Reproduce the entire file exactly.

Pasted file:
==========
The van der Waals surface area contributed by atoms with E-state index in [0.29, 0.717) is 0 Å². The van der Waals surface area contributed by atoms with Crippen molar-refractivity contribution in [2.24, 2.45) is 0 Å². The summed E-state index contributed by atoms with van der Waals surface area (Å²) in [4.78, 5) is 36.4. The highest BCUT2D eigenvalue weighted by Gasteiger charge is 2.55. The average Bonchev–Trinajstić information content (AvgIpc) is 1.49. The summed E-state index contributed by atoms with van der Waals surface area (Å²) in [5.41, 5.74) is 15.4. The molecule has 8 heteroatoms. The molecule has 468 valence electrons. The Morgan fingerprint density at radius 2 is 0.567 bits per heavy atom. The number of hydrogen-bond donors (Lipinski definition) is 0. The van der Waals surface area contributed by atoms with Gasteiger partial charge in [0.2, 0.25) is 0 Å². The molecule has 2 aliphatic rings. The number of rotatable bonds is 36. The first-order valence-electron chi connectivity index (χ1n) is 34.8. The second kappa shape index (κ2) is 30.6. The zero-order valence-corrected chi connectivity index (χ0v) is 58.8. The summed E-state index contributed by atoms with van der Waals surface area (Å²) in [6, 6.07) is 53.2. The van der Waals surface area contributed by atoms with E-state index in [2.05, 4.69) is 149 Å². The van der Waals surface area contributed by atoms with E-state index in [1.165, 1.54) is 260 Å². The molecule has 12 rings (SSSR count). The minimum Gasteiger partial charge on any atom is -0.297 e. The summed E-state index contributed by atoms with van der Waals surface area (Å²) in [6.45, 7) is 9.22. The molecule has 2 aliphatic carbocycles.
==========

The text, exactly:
The van der Waals surface area contributed by atoms with E-state index in [0.29, 0.717) is 0 Å². The van der Waals surface area contributed by atoms with Crippen molar-refractivity contribution in [2.24, 2.45) is 0 Å². The summed E-state index contributed by atoms with van der Waals surface area (Å²) in [4.78, 5) is 36.4. The highest BCUT2D eigenvalue weighted by Gasteiger charge is 2.55. The average Bonchev–Trinajstić information content (AvgIpc) is 1.49. The summed E-state index contributed by atoms with van der Waals surface area (Å²) in [5.41, 5.74) is 15.4. The molecule has 8 heteroatoms. The molecule has 468 valence electrons. The Morgan fingerprint density at radius 2 is 0.567 bits per heavy atom. The number of hydrogen-bond donors (Lipinski definition) is 0. The van der Waals surface area contributed by atoms with Gasteiger partial charge in [0.2, 0.25) is 0 Å². The molecule has 2 aliphatic rings. The number of rotatable bonds is 36. The first-order valence-electron chi connectivity index (χ1n) is 34.8. The second kappa shape index (κ2) is 30.6. The zero-order valence-corrected chi connectivity index (χ0v) is 58.8. The summed E-state index contributed by atoms with van der Waals surface area (Å²) in [6, 6.07) is 53.2. The van der Waals surface area contributed by atoms with E-state index in [2.05, 4.69) is 149 Å². The van der Waals surface area contributed by atoms with E-state index in [1.165, 1.54) is 260 Å². The molecule has 12 rings (SSSR count). The minimum Gasteiger partial charge on any atom is -0.297 e. The summed E-state index contributed by atoms with van der Waals surface area (Å²) in [6.45, 7) is 9.22. The molecule has 2 aliphatic carbocycles.